But even then, there's still the risk of hurricanes or bad weather. Ships will have to be able to move to avoid potentially catastrophic damage. Thankfully, modern cruise liners can travel a lot faster than your typical weather storm. But quick action and early warning systems are crucial to ensuring they can clear the area in time.
Naturally, as a marine insurer, RSA has a vested interest in this area. But during the pandemic, when almost all of the world's cruise liners are moored up, this concern is particularly pronounced. Mechanical failure or storm damage to ships worth hundreds of millions of pounds is in no one's interest, least of all the insurers that cover them.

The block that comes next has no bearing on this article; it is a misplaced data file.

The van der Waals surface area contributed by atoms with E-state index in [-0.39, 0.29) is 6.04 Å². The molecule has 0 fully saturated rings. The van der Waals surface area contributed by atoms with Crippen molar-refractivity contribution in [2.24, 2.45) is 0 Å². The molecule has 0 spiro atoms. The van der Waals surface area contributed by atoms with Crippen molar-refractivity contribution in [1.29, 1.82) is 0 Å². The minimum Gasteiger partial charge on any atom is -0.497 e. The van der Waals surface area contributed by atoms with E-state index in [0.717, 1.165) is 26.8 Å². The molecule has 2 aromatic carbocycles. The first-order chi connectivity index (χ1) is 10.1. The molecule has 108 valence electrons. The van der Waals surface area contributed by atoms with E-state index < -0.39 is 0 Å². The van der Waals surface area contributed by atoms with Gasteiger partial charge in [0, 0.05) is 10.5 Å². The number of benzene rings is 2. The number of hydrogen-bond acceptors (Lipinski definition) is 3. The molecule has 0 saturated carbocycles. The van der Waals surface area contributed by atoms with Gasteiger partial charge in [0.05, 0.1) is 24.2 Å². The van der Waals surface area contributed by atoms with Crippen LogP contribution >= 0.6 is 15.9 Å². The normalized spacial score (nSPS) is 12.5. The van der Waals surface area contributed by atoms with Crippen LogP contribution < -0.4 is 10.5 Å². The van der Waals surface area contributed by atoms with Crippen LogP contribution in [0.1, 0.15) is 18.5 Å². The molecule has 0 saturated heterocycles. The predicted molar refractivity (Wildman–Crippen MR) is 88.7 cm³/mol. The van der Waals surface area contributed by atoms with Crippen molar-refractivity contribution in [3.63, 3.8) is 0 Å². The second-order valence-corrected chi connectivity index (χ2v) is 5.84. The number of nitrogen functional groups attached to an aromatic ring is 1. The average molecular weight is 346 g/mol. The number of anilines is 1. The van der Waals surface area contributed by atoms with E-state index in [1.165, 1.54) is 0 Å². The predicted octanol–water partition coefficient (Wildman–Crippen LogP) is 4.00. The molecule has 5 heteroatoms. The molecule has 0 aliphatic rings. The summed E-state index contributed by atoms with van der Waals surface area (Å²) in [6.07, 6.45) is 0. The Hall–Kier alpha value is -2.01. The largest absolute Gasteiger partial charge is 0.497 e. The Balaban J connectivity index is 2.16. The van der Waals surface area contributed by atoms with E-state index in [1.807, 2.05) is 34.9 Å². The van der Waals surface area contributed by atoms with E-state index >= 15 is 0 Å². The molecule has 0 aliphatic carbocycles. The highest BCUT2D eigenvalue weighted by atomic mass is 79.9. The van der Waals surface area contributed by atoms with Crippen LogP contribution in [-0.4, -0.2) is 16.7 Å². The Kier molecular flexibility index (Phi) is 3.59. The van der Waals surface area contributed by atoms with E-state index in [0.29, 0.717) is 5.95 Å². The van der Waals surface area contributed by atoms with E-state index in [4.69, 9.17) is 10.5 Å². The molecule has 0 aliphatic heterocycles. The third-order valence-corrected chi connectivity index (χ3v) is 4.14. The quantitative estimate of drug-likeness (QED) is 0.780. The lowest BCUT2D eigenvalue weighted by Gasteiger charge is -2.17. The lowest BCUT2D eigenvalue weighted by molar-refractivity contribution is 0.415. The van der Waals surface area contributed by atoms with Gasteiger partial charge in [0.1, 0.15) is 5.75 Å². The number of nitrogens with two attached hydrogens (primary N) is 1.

However, like other areas of our business, our underwriting and marine teams have kicked into action and used ingenious thinking to tackle the problems thrown up by COVID-19.
Ships around the world use an automated tracking system called AIS to navigate and avoid other vessels in their vicinity. By tapping into this data feed, we've been able to cross-reference it against the ships that we insure. Our underwriters can then use this to live track the vessels, review their recent movements, and spot any causes for concern.
For example, if we found that a ship hadn't broadcast a signal on AIS for an extended period of time, it could be a sign that it's been completely shut down. This might mean it wouldn't be able to quickly avoid an approaching storm.
We can also use the data feed to see the distribution of ships, particularly if a number of them are moored in the same dock. This helps us to manage risk accumulations and talk to customers about mooring, safety, and supervision plans to help minimise risk.